Upzoning is a term that refers to the practice of rezoning land for mixed use, higher density or both. Urban infill describes new development on vacant land sitting amid developed areas.

A transit-rich area is land located within half a mile of public transit, meaning either along a “high-quality bus corridor,” or as defined in the California Public Resources Code, containing either a) a rail or bus rapid transit station, b) a ferry terminal served by bus or rail, or c) an intersection of two or more major bus routes, with service frequency of 15 minutes or less during peak commute hours.

SB 10 purports to provide a solution to the local processes of approving common-sense rezoning proposals that too frequently become mired for years or decades amid legal appeals and litigation.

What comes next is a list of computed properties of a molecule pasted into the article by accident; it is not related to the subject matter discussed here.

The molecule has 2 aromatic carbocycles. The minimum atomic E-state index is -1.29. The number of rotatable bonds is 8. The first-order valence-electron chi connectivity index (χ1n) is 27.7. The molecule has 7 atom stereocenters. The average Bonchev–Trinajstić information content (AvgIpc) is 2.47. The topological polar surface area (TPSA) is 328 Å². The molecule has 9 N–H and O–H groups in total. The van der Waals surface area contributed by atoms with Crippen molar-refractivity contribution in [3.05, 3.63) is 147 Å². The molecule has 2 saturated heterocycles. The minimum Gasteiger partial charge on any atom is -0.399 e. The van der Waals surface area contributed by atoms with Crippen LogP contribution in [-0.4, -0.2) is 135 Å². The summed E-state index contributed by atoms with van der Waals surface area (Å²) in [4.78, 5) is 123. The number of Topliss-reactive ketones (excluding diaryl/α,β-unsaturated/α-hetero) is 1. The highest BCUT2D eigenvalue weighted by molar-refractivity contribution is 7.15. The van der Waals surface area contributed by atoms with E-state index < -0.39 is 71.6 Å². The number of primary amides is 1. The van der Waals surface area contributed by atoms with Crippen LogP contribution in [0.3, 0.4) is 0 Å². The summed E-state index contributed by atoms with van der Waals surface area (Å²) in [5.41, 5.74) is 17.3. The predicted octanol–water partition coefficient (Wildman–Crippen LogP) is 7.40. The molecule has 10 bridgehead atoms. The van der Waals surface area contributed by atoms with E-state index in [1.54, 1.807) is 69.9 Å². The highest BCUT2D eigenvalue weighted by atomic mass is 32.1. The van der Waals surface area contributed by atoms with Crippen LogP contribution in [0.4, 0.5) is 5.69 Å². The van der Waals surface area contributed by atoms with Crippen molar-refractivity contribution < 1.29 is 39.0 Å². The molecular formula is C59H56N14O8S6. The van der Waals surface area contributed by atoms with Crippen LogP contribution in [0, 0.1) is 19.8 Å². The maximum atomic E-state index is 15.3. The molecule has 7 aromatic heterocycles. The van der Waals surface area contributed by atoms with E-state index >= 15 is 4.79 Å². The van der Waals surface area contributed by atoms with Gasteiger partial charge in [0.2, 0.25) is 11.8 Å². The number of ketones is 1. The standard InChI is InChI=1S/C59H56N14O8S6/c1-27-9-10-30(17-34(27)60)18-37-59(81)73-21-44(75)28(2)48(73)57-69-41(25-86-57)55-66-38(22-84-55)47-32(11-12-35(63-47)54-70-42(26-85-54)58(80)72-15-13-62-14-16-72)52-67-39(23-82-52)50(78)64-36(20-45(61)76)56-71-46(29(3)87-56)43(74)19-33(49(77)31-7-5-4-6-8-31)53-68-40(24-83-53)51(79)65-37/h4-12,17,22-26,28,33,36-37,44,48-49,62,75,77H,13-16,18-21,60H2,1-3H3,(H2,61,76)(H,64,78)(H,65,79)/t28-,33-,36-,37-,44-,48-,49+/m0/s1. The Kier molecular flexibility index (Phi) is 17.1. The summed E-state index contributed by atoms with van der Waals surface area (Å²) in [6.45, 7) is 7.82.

The bill authorizes municipal governments to rezone neighborhoods at their discretion by passing a resolution to adopt a plan for a higher density of up to 10 dwellings per parcel. The neighborhoods must be in qualifying areas, either urban infill or near a transit-rich area. Qualified rezonings that are approved by local governments under SB 10 will be exempted from being considered a project under the California Environmental Quality Act, a Reagan-era law intended to avoid or reduce environmental damage. Local governments that pass such a resolution can choose whether individual building projects in the newly zoned area will be subject to discretionary approval or granted by right.

SB 10 is supported by California YIMBY (“Yes In My Back Yard”), a statewide community advocacy nonprofit that advocates for affordable housing and other measures to curb the housing shortage, among other groups.